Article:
Saturday, November 9, 2019

Zanesville's Meredith Business College

Postcard of Meredith Business College
postmarked June 1906

Zanesville’s much-respected Meredith Business College graduated its last class on May 13, 1971. The thirty graduates were among nearly 20,000 men and women who had received a business education over a 104-year history.

Meredith Business College was named by Reuben Leslie Meredith, the son of Thomas Meredith and Jane Knight, who was born in Sandusky, Ohio on November 14, 1862. A brief resume of R. I. [sic] Meredith  appeared in the January 1913 issue of The Phonographic World and Commercial School Review—“the magazine for stenographers”. Meredith’s educational career began in 1881 at the Western Reserve Normal School* where, at the age of 19, Meredith became a teacher of penmanship and drawing. However, teaching must not have satisfied him, as he spent the next six years trying out non-education careers. He worked three years for the Lake Shore and Michigan Southern Railroad, two years as a traveling salesman (selling we don’t know what), and then studied law for one year. Apparently none of these jobs appealed to Meredith as much as teaching: He became the “proprietor” of the Sandusky Business College, a job he held for six years before moving to Zanesville in 1896 to take a position with the Zanesville Commercial School.

Zanesville Business College advertisement, 1886

The Zanesville Commercial School evolved from Small’s Business College, a private school which was established in Zanesville in April 1866 by two business teachers J. C. Small of Chicago and J. S. Dinsmore of Cincinnati. The new school, located in the Black’s Music Hall building at 3rd and Main,  offered courses in penmanship, bookkeeping, commercial law, and a short-hand system called “phonetics”. Within two years of opening, the popular school had expanded its course offerings to include arithmetic, grammar, phonography [taking dictation from a recording], and mechanical drawing. This was about the time that Small and Dinsmore quit the college; the new owners, J. W. Roll and F. M. Choquill, changed the name to Zanesville Business College.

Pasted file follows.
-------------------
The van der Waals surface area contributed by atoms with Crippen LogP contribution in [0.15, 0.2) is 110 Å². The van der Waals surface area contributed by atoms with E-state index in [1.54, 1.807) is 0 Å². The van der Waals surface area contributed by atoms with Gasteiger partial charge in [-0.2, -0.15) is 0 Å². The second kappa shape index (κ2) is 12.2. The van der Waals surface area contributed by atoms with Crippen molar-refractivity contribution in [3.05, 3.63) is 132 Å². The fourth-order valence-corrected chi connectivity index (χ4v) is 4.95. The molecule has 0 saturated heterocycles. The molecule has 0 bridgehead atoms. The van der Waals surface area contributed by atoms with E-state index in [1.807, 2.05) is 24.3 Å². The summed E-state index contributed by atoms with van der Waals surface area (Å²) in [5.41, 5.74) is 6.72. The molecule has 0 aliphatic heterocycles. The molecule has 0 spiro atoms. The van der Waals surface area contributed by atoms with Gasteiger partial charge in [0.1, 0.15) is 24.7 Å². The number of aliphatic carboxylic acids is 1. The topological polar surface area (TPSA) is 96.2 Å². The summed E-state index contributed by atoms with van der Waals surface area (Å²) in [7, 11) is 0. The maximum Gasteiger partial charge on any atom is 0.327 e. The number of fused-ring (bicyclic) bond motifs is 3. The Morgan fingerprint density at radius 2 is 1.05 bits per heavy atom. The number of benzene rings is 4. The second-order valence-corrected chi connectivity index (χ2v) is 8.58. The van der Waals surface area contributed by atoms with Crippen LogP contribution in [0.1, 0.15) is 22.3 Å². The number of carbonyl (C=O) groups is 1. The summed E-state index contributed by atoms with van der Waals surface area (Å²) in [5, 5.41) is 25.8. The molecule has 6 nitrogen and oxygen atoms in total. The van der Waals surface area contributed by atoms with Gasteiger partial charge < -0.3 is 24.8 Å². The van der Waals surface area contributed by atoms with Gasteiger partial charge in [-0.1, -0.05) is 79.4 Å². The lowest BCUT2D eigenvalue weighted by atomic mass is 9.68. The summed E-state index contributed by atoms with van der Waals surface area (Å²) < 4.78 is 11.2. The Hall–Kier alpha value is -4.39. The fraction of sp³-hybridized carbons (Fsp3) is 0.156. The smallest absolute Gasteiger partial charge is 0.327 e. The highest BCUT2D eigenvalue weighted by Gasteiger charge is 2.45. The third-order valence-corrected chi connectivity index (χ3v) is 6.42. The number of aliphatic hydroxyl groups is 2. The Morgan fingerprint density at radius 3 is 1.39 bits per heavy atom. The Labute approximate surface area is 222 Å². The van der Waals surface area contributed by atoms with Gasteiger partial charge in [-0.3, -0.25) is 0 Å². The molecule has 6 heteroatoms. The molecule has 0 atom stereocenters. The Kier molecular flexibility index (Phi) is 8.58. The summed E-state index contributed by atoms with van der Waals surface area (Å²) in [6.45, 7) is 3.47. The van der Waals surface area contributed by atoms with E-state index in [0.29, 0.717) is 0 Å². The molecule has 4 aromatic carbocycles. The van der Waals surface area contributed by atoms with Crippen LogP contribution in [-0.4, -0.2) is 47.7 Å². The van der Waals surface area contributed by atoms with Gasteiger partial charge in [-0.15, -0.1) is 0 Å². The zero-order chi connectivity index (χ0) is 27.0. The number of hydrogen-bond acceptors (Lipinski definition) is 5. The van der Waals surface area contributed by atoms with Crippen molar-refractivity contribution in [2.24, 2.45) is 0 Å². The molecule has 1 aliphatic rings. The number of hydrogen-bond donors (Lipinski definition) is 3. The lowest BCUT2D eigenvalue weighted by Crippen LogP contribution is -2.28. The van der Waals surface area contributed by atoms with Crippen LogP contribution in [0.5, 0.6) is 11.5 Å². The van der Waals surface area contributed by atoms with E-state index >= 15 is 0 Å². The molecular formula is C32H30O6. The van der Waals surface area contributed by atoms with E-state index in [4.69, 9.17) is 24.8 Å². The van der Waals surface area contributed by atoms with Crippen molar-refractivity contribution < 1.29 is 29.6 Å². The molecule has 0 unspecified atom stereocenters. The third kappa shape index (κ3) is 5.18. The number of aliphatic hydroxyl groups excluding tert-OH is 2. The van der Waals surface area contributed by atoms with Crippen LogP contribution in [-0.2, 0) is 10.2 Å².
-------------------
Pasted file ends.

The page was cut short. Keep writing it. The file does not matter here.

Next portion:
This Zanesville Business College advertisement appeared
in the Times Recorder  on June 9, 1900, a few months
before the merger with Reuben Meredith's new school
Between 1876 and 1896, when R. L. Meredith came to town, the Zanesville Business College changed owners several more times, all the while expanding its course offerings to include instruction in new and improved shorthand methods, and in new contraptions such as the “type writer”. Under C. C. Kennison’s leadership, the business college touted itself as a “complete institution for thorough and practical instruction in all pertaining to that business education which qualifies young men and women for self support and the practical duties of life.”

In 1894, Emilie Boyd Saumenig, a court stenographer and graduate of Ohio Wesleyan College in Delaware, Ohio, assumed ownership (along with Milo B. Dunn) of the Zanesville Business College. When Reuben Meredith joined the Zanesville Business College two years later, he quickly joined Suamenig as a partner in the school’s operation.
Meredith Business College advertisement, 1906


Meredith's death was front
page news in Zanesville

Reuben Meredith established the business school named for himself on April 20, 1900, and four months later bought out Emilie Saumenig’s rights to the Zanesville Business School. Merging his new school with the older one, Meredith could claim for his college the respected reputation and long history dating back to 1866. By 1903, the Meredith Business College was granted permission by the State of Ohio to confer degrees on its graduates and to issue them diplomas.

The Meredith Business College moved several times over its remaining years. When Meredith established his new school, he located its offices and classrooms on the top two floors of the Schultz Building at 5th and Main. Four years later, the school relocated to the fourth and fifth floors of the Times Recorder Building on S. 5th St. After Meredith’s death (February 1, 1926), his successor, D. P. McDonald, moved the college to two floors of the Fritz Building  on N. 6th St., and then finally to a building of its own at 55½  N. 5th St. Sadly, that historic building was razed; a tile in the sidewalk is all that is left to commemorate the location of one of the oldest and most highly respected business schools in the United States.





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*A normal school was a two-year teacher-training institution. Many normal schools evolved into four-year colleges; Western Reserve Teachers Seminary (or normal school) became Case Western Reserve University.

Resources
Chuck Martin, “Meredith Business College Trained Many Local Residents”; The Times Recorder, May 13, 1995, p. 13.

The Phonographic World and Commerical School Review, vol. XLI, no. 1, The Phonographic World Company, Publishers, New York City

“R. L. Meredith: Prominent Citizen Passes From Life”, Times Recorder, February 2, 1926, page 1.

“Meredith College to Close Doors”, Times Recorder, January 7, 1971, page 22.

A list of June, 1905 graduates and where they were employed after graduation can be found at http://www.usgenwebsites.org/OHMuskingum/muskfootprints/meredith.html


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